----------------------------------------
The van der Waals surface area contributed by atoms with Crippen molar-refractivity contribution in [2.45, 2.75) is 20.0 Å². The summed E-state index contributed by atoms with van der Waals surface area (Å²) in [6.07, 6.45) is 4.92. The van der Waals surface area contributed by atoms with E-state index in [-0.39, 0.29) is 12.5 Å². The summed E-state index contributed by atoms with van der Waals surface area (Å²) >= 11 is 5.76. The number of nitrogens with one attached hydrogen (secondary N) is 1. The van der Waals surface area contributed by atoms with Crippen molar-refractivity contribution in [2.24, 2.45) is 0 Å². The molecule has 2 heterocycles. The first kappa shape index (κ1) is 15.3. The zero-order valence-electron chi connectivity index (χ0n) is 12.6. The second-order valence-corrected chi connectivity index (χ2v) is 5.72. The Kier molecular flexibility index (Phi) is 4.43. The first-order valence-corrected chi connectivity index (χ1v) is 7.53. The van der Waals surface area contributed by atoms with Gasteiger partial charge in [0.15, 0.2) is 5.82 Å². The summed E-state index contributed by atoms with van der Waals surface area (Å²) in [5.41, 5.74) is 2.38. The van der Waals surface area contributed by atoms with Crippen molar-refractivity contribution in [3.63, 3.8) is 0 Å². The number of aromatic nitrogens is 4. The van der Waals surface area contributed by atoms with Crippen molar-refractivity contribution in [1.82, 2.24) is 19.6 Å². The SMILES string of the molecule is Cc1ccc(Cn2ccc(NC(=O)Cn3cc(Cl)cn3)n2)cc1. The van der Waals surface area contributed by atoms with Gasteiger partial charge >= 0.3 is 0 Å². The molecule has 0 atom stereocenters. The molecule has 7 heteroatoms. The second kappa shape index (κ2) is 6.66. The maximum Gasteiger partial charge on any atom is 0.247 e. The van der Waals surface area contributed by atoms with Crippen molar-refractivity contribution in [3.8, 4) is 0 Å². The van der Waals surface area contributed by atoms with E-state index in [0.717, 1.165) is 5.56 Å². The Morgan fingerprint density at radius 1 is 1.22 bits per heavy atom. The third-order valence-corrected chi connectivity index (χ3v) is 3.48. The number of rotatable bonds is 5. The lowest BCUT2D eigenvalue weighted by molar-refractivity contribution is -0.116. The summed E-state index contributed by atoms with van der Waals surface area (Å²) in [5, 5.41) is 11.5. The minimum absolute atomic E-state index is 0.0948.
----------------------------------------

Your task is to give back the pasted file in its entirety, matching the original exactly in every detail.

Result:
The van der Waals surface area contributed by atoms with Crippen molar-refractivity contribution in [2.45, 2.75) is 20.0 Å². The summed E-state index contributed by atoms with van der Waals surface area (Å²) in [6.07, 6.45) is 4.92. The van der Waals surface area contributed by atoms with E-state index in [-0.39, 0.29) is 12.5 Å². The summed E-state index contributed by atoms with van der Waals surface area (Å²) >= 11 is 5.76. The number of nitrogens with one attached hydrogen (secondary N) is 1. The van der Waals surface area contributed by atoms with Crippen molar-refractivity contribution in [2.24, 2.45) is 0 Å². The molecule has 2 heterocycles. The first kappa shape index (κ1) is 15.3. The zero-order valence-electron chi connectivity index (χ0n) is 12.6. The second-order valence-corrected chi connectivity index (χ2v) is 5.72. The Kier molecular flexibility index (Phi) is 4.43. The first-order valence-corrected chi connectivity index (χ1v) is 7.53. The van der Waals surface area contributed by atoms with Gasteiger partial charge in [0.15, 0.2) is 5.82 Å². The summed E-state index contributed by atoms with van der Waals surface area (Å²) in [5.41, 5.74) is 2.38. The van der Waals surface area contributed by atoms with Crippen molar-refractivity contribution in [3.63, 3.8) is 0 Å². The number of aromatic nitrogens is 4. The van der Waals surface area contributed by atoms with Crippen molar-refractivity contribution in [1.82, 2.24) is 19.6 Å². The SMILES string of the molecule is Cc1ccc(Cn2ccc(NC(=O)Cn3cc(Cl)cn3)n2)cc1. The van der Waals surface area contributed by atoms with Gasteiger partial charge >= 0.3 is 0 Å². The molecule has 0 atom stereocenters. The molecule has 7 heteroatoms. The second kappa shape index (κ2) is 6.66. The maximum Gasteiger partial charge on any atom is 0.247 e. The van der Waals surface area contributed by atoms with Crippen molar-refractivity contribution in [3.8, 4) is 0 Å². The van der Waals surface area contributed by atoms with E-state index in [0.717, 1.165) is 5.56 Å². The Morgan fingerprint density at radius 1 is 1.22 bits per heavy atom. The third-order valence-corrected chi connectivity index (χ3v) is 3.48. The number of rotatable bonds is 5. The lowest BCUT2D eigenvalue weighted by molar-refractivity contribution is -0.116. The summed E-state index contributed by atoms with van der Waals surface area (Å²) in [5, 5.41) is 11.5. The minimum absolute atomic E-state index is 0.0948.